For us, the ultimate goal is creating a home, and this is a much more complex task. On the other hand, the needs and possibilities we have are different, depending on, for example, the health issues people are dealing with, or simply spatial limitations defined. The home we aim to create has to be complex and modular. This means that everyone can choose what fits them but can still get a complex experience. For example, you can order a hospital bed with positioning to help you sit or stand up and mobile app controls anywhere in the world. I am sure you would also find some workstation that can be positioned so you can work on your computer while you are in the bed because of reduced mobility. The challenge here is what also differentiates us from these products. Our prototypes aim to be interconnected, compatible and fitting together. This is how to divide a single piece of furniture from a home environment.  

Could you share any success stories or notable outcomes from the project? 

The main success is turning our prototypes into reality after all the thinking, inventing, planning, digital simulating and all the work and team effort that went into the project. One other aspect that outstands is the attention the project got from other companies that aim at assistive devices. We created an incredible network of people who are on board with our ideas and visions of assistive technologies for the future and it is becoming clear in this phase that what was originally an ambitious goal for the project is becoming a starting point for something bigger. To put it in simple terms, the momentum the project gained won't be stopped anytime soon, and we cannot imagine bigger success than that.  

What lessons have you learned that could be useful for similar initiatives in the future? 

This will sound almost like a cliché, but if we were to speak in general terms, it is sustainability. Many teams involved in projects get very caught up in the goal of simply finishing the project. And it is understandable – most people cannot imagine the collective effort needed to overcome all the challenges that appear on the road, unexpected situations, simply, the energy that goes into a project of this scale. It is easy to get caught in this idea of “finishing”. But we were lucky enough to realize that when this happens, it is time to take a deep breath and think big - not in the terms of the next year or five, but on the scale of next decade or two. Because ultimately, this should be the important output. Creating values that last and can live on their own long after the project finishes.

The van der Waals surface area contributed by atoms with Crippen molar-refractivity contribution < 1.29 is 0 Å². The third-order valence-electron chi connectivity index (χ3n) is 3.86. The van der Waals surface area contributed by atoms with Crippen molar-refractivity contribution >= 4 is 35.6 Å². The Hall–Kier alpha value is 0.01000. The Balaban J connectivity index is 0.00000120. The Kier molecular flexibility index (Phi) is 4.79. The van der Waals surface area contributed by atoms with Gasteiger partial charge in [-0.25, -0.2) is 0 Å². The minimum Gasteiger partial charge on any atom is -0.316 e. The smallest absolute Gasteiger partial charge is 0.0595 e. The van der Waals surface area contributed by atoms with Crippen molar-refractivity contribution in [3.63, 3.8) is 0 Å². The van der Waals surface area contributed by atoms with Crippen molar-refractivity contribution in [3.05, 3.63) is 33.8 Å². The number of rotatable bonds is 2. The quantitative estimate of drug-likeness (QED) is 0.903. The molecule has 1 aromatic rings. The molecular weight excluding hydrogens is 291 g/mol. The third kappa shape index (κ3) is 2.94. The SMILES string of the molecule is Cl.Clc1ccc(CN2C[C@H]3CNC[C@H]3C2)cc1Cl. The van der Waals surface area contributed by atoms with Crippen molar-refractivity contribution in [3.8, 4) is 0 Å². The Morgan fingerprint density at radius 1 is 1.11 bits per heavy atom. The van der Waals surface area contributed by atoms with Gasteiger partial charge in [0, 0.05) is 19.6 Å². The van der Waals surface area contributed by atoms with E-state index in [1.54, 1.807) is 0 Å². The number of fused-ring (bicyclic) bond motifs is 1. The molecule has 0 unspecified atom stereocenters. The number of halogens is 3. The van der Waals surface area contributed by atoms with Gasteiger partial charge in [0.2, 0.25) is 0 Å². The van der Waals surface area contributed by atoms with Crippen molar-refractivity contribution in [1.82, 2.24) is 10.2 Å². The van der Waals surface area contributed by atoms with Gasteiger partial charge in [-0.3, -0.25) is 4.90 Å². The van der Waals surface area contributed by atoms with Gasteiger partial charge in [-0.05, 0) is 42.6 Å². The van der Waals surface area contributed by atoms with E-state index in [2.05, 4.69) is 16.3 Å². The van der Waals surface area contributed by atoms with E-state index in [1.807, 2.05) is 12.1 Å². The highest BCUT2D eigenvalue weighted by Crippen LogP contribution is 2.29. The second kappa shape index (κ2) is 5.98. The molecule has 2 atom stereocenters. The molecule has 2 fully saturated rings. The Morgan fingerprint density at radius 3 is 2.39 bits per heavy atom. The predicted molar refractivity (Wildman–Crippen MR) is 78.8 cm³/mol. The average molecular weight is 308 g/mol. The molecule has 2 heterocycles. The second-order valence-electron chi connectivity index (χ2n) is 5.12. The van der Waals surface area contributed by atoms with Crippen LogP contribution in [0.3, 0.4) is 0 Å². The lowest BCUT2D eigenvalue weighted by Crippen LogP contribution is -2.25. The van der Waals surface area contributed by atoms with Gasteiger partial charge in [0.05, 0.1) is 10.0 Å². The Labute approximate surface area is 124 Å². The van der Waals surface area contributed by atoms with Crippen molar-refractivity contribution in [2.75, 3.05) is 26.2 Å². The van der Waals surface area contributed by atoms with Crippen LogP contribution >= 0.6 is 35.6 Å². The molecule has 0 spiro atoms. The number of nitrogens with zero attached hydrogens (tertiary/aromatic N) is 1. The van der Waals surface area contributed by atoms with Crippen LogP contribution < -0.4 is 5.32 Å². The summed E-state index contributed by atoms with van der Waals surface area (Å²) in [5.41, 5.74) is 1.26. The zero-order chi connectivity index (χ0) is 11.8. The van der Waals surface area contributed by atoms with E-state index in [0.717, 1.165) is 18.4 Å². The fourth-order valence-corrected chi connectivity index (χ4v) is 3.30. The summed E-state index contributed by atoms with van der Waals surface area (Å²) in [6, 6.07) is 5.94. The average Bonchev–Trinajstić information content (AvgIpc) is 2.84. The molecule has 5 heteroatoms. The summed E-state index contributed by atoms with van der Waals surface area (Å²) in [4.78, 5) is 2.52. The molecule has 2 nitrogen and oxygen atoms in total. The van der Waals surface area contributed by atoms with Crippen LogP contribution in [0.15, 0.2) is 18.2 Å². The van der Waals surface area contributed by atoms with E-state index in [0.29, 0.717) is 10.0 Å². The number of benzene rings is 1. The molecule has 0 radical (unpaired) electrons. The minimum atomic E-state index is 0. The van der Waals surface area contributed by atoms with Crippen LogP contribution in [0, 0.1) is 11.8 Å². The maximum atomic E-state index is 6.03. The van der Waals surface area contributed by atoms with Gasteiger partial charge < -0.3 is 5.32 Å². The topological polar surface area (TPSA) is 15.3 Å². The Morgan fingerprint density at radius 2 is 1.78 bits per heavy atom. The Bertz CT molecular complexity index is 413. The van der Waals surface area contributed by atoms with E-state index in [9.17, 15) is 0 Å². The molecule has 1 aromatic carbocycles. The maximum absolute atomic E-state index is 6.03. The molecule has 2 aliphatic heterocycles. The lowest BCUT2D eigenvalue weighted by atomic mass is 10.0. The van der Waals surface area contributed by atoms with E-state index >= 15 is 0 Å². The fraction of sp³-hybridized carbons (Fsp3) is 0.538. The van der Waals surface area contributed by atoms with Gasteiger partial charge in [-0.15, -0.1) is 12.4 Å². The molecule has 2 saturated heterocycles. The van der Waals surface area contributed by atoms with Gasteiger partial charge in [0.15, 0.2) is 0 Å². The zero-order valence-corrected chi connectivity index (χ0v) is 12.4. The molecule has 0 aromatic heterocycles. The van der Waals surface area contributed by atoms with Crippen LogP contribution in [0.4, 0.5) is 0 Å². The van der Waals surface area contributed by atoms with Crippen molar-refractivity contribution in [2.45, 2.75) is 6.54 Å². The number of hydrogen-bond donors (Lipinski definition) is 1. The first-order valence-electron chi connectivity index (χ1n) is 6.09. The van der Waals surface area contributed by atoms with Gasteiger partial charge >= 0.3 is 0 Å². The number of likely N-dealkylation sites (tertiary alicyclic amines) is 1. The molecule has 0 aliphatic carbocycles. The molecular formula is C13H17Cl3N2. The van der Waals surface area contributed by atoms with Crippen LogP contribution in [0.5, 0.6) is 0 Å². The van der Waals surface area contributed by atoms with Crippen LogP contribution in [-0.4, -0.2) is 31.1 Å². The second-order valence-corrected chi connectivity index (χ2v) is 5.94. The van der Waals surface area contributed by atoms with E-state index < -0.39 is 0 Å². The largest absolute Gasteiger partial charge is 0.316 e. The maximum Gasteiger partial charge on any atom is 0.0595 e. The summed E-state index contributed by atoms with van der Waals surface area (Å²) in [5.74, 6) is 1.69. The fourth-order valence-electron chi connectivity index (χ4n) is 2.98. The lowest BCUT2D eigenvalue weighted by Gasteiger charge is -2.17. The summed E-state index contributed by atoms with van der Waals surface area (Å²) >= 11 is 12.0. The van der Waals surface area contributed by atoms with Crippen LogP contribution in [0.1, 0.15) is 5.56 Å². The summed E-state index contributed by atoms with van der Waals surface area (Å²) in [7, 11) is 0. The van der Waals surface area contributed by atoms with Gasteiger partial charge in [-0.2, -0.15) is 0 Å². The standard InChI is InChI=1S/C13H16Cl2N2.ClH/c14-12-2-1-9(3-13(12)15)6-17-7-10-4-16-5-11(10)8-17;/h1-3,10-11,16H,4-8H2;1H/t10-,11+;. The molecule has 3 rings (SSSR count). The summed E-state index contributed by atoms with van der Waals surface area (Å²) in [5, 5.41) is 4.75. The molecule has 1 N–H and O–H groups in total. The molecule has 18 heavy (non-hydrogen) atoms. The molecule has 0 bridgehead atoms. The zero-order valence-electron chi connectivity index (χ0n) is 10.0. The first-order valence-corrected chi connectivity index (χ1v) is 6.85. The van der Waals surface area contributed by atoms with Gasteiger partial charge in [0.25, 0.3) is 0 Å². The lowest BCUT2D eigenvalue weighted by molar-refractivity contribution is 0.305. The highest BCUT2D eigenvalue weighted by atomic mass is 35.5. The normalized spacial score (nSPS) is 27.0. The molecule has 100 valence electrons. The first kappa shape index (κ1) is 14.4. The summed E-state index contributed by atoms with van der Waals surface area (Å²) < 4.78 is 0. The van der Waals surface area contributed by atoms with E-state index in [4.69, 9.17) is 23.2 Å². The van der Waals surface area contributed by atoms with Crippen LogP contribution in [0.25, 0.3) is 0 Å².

Pavol Bezák and Radoslav Lovecký working on CNC machine for the prototype part.
Pavol Bezák and Radoslav Lovecký working on CNC machine for the prototype part. 

The project was carried out in cooperation with Jaho Mur Og Fasade A.S., a Norwegian entity. What was the added value of the bilateral cooperation?   

This is not an easy question to summarize in few sentences. There is the part of the cooperation defined by project tasks itself, and these are the things you would be able to see in project outcomes. While this is crucial to success of the project, there is also part that stays invisible for by-standers, and maybe that is the one worth elaborating on more. Norway and Slovakia, while not so far apart, are very different countries, and without having Jaho Mur as a partner, many “insider insights” would be hard to obtain. Often it is something very simple, that can have huge impact on decisions being made. There are obvious differences, like market size, things you can see from statistical data. But many things are more subtle - how people live, who is helping them, how often they visit their families, how is care provided? When creating a prototype that is really user oriented, these are all things to think about. Jahomur has plenty of experience in construction work specialising on the disabled or the elderly. Their insights were invaluable, especially when it comes to aspects of ways of living in Norway that are simply hidden for outsiders. This is the knowledge, the know-how that can’t be seen on paper or any report, but holds incredible value for us. 

But this is the challenge - living at your home seems obvious to everyone. If an alien were to ask you, “How do you live at your home?”, you would answer something in the range of “normally”. You wake up, stand up from your bed, go to the toilet, brush your teeth, all these small, simple things, microtasks. Creating an assistive home environment is much more than introducing medical devices into furniture - it is to constantly question and analyse the ways these microtasks are fulfilled and finding ways to make them easier for those who find the “normal” way of doing them challenging due to their age or health issues. 


Iceland, Liechtenstein and Norway support innovation projects in the areas of green industry innovation, welfare technology and ambient assisted living, in order to increase competitiveness and profitability among Slovakian enterprises and bring more innovation in products, technologies services and processes. Do you want to know more about the Business development, innovation and SMEs programme in Slovakia? Find out more here.  

Project description